Babka—But Speedier!

March 16, 2017

These days, everyone and their grandma is obsessed with babka. Honestly, it’s hard not to be. The buttery loaf cake, which typically comes swirled with chocolate or cinnamon, is a highlight of the Eastern European Jewish dessert cannon. And thanks to a slew of bakers and restaurants that have introduced innovative fillings and started incorporating babka into French toast, bread pudding, and ice cream sandwiches, the dessert is currently enjoying a delicious renaissance.

But as wonderful as babka is, devotees to the old school Jewish bakery swear by a lesser-known baked good: kokosh. Like babka, kokosh comes twisted with layers of chocolate. The two look similar enough that kokosh is often informally described as the Hungarian take on babka—a squat and homely, though no less tasty, cousin to the majestic Polish-Jewish cake.

In reality, the two baked goods are not directly related. Kokosh’s actual predecessor is makosh, a Central European rolled pastry filled with poppy seeds. (Mák means poppy seed in Hungarian.) The chocolate version, which evolved later, was named kokosh after the Hungarian word for chocolate, kakaó.

Who needs babka? Photo by James Ransom

Compared to most yeasted baked goods, including babka, kokosh is noticeably flat. Bakeries sometimes package it with the name chocolate “strip"—indeed, its extended shape does evoke a long stretch of highway. According to Gil Marks’ Encyclopedia of Jewish Food, “Hungarians tended to roll out the dough very thin and not allow it to rise, instead rushing it directly into the oven; the resulting pastry had very thin cake layers, alternating with thin layers of filling, akin to the layers in a yeast strudel.”

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Despite its shape, though, kokosh manages to pack in a universe of chocolatey swirls. Meanwhile, the absence of a rise time is a boon for the home cook who wants dessert without the wait.

Zoom in. Photo by James Ransom

My personal take on kokosh is something of a hybrid. I love the flavors of chocolate and poppy seed separately, I enjoy them even more together. So I combine them into a single filling, grinding the blue-black seeds into a nutty powder and simmering them with cocoa, milk, and sugar to form a thick, spreadable paste. A hint of coffee and orange deepens and rounds out the flavor. A slice of warm kokosh may not hold the same star power as babka, but it will never let you down.

See what other Food52 readers are saying.

  • Windischgirl
  • Loves Food Loves to Eat
    Loves Food Loves to Eat
  • scott.finkelstein.5
  • dtremit
  • Leah Koenig
    Leah Koenig
Leah is the author of Modern Jewish Cooking: Recipes & Customs for Today's Kitchen (Chronicle, 2015)


Windischgirl March 17, 2017
Let's not forget there is a third sibling among these Hungarian baked goods: Diós Kalács! It's filled with ground walnuts mixed with sugar and accented with lemon zest; Anyu (my Hungarian grandmother) would sneak in the occasional golden raisin for a tangy accent. (If I distract you with Diós, there's more Mákos for me...)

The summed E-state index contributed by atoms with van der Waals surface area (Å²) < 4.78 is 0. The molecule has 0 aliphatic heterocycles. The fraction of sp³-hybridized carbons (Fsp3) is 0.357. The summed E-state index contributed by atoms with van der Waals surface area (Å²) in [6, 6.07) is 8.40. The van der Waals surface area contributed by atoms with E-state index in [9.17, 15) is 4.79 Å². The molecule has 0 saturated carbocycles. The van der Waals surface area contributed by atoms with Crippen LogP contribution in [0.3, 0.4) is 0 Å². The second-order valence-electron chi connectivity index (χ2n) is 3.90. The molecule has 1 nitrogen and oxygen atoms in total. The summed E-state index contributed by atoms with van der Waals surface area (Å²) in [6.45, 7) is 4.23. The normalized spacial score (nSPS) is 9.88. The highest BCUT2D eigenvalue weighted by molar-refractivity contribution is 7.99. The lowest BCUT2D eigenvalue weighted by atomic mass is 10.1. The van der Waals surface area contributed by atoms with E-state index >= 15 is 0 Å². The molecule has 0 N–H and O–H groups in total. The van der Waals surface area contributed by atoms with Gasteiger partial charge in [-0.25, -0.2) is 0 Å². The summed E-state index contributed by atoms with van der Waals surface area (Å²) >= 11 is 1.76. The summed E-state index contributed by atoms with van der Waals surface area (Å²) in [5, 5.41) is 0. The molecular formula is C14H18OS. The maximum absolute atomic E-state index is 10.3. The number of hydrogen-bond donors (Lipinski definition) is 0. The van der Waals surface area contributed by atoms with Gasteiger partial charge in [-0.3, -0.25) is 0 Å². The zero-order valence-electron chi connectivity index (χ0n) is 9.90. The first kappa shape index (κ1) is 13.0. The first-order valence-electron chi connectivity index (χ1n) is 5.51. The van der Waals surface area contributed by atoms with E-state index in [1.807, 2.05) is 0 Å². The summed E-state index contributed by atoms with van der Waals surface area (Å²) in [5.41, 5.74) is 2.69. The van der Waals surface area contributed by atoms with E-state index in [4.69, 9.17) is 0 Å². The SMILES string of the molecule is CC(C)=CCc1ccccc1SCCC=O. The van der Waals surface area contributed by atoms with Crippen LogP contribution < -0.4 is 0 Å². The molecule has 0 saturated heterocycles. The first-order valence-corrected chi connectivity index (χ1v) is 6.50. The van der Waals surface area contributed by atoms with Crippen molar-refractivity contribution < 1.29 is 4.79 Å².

I just unearthed my stash of her old cookbooks, margins and endpapers decorated with splotches and her own handwritten recipes. Let's see if I can locate her recipe...
dtremit March 18, 2017
My grandmother's family came from Slovakia, not too far from the Hungarian border, and we made the version you describe every Christmas. We just called it Kolache. The dough here should work just fine. The secret to the walnut filling is to lightly beat an egg white or two -- not to the point of soft peaks, just until it's foamy -- and mix that in with the ground walnuts and sugar.
Loves F. March 16, 2017
OMG I'm so happy you posted this! I've been trying to figure out my Oma's "poppyseed strudel" for years. She's "shared the recipe" with family members over the years... but always leaves out steps or ingredients, and it's rarely written in English. And now she's 95, not baking much anymore, and I've been so worried about losing my favorite treat forever. She's from Yugoslavia, and her mother was Hungarian, and all my searches for this roll led to super-risen rolls which just aren't the same as Oma's (and the only name she's ever used for it is "strudel.") When I saw this pic on instagram, I jumped out of my chair, because the dough looks exactly like hers!! Now I've gone down a huge Kokosh/Makosh/Beigli rabbit hole and I'm so, so, so excited!!! Thank you!
Leah K. March 16, 2017
Love it!!
scott.finkelstein.5 March 16, 2017
Considering that this is a Jewish pastry, I assume that there's an easy parve conversion?
Leah K. March 16, 2017
You could certainly make it with almond milk and parve margarine like Earth Balance. That said, it's one of those pastries that is really worth keeping milchig. Serve it at brunch with eggs and salad instead of for dessert after a meat meal. :)